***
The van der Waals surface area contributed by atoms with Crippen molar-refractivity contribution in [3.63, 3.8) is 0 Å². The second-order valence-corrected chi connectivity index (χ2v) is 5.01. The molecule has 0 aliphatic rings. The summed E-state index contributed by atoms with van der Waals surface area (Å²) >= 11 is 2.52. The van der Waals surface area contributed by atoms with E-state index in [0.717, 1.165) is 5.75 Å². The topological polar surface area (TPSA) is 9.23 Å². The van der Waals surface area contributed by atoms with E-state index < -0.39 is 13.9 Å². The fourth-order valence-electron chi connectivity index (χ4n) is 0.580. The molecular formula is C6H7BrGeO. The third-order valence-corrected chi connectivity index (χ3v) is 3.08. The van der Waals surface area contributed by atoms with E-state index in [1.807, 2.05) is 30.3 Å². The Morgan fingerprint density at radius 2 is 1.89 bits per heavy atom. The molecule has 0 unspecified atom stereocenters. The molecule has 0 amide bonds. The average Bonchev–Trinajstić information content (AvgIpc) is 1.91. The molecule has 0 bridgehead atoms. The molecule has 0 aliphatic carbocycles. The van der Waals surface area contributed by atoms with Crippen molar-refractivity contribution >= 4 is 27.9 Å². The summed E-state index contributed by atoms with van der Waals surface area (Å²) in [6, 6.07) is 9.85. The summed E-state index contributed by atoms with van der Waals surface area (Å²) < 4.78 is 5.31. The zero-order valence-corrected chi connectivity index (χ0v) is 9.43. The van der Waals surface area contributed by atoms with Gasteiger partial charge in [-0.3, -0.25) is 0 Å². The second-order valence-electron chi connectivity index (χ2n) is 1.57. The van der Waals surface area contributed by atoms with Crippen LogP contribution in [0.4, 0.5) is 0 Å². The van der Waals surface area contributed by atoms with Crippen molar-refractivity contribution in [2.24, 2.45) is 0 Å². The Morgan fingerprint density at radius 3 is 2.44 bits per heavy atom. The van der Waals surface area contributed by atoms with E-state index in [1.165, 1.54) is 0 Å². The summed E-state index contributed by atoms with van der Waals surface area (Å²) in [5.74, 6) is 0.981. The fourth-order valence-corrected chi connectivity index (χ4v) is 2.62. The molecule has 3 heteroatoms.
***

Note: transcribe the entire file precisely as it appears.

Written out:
The van der Waals surface area contributed by atoms with Crippen molar-refractivity contribution in [3.63, 3.8) is 0 Å². The second-order valence-corrected chi connectivity index (χ2v) is 5.01. The molecule has 0 aliphatic rings. The summed E-state index contributed by atoms with van der Waals surface area (Å²) >= 11 is 2.52. The van der Waals surface area contributed by atoms with E-state index in [0.717, 1.165) is 5.75 Å². The topological polar surface area (TPSA) is 9.23 Å². The van der Waals surface area contributed by atoms with E-state index < -0.39 is 13.9 Å². The fourth-order valence-electron chi connectivity index (χ4n) is 0.580. The molecular formula is C6H7BrGeO. The third-order valence-corrected chi connectivity index (χ3v) is 3.08. The van der Waals surface area contributed by atoms with E-state index in [1.807, 2.05) is 30.3 Å². The Morgan fingerprint density at radius 2 is 1.89 bits per heavy atom. The molecule has 0 unspecified atom stereocenters. The molecule has 0 amide bonds. The average Bonchev–Trinajstić information content (AvgIpc) is 1.91. The molecule has 0 bridgehead atoms. The molecule has 0 aliphatic carbocycles. The van der Waals surface area contributed by atoms with Crippen molar-refractivity contribution >= 4 is 27.9 Å². The summed E-state index contributed by atoms with van der Waals surface area (Å²) in [6, 6.07) is 9.85. The summed E-state index contributed by atoms with van der Waals surface area (Å²) < 4.78 is 5.31. The zero-order valence-corrected chi connectivity index (χ0v) is 9.43. The van der Waals surface area contributed by atoms with Gasteiger partial charge in [-0.3, -0.25) is 0 Å². The second-order valence-electron chi connectivity index (χ2n) is 1.57. The van der Waals surface area contributed by atoms with Crippen LogP contribution in [0.4, 0.5) is 0 Å². The van der Waals surface area contributed by atoms with Crippen molar-refractivity contribution in [2.24, 2.45) is 0 Å². The Morgan fingerprint density at radius 3 is 2.44 bits per heavy atom. The van der Waals surface area contributed by atoms with E-state index in [1.165, 1.54) is 0 Å². The summed E-state index contributed by atoms with van der Waals surface area (Å²) in [5.74, 6) is 0.981. The fourth-order valence-corrected chi connectivity index (χ4v) is 2.62. The molecule has 3 heteroatoms.